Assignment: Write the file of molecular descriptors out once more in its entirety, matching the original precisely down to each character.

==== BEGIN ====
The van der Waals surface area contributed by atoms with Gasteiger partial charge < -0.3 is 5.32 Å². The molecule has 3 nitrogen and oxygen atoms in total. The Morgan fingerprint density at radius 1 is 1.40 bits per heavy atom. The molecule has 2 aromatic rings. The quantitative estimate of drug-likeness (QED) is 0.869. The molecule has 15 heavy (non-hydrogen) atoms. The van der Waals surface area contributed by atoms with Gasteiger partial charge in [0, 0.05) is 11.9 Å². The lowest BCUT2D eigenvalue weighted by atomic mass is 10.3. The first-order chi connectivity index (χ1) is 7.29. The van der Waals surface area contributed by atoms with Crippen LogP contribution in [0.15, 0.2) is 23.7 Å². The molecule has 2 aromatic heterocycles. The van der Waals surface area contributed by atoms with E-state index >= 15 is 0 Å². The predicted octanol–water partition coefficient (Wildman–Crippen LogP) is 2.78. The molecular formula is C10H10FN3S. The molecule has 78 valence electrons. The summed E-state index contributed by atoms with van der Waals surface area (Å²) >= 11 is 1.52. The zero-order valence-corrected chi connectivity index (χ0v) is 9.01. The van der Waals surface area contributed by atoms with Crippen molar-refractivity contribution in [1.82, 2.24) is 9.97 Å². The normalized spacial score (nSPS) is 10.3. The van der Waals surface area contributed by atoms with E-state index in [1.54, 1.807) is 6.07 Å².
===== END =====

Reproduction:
The van der Waals surface area contributed by atoms with Gasteiger partial charge < -0.3 is 5.32 Å². The molecule has 3 nitrogen and oxygen atoms in total. The Morgan fingerprint density at radius 1 is 1.40 bits per heavy atom. The molecule has 2 aromatic rings. The quantitative estimate of drug-likeness (QED) is 0.869. The molecule has 15 heavy (non-hydrogen) atoms. The van der Waals surface area contributed by atoms with Gasteiger partial charge in [0, 0.05) is 11.9 Å². The lowest BCUT2D eigenvalue weighted by atomic mass is 10.3. The first-order chi connectivity index (χ1) is 7.29. The van der Waals surface area contributed by atoms with Crippen LogP contribution in [0.15, 0.2) is 23.7 Å². The molecule has 2 aromatic heterocycles. The van der Waals surface area contributed by atoms with E-state index >= 15 is 0 Å². The predicted octanol–water partition coefficient (Wildman–Crippen LogP) is 2.78. The molecular formula is C10H10FN3S. The molecule has 78 valence electrons. The summed E-state index contributed by atoms with van der Waals surface area (Å²) >= 11 is 1.52. The zero-order valence-corrected chi connectivity index (χ0v) is 9.01. The van der Waals surface area contributed by atoms with Crippen molar-refractivity contribution in [1.82, 2.24) is 9.97 Å². The normalized spacial score (nSPS) is 10.3. The van der Waals surface area contributed by atoms with E-state index in [1.54, 1.807) is 6.07 Å².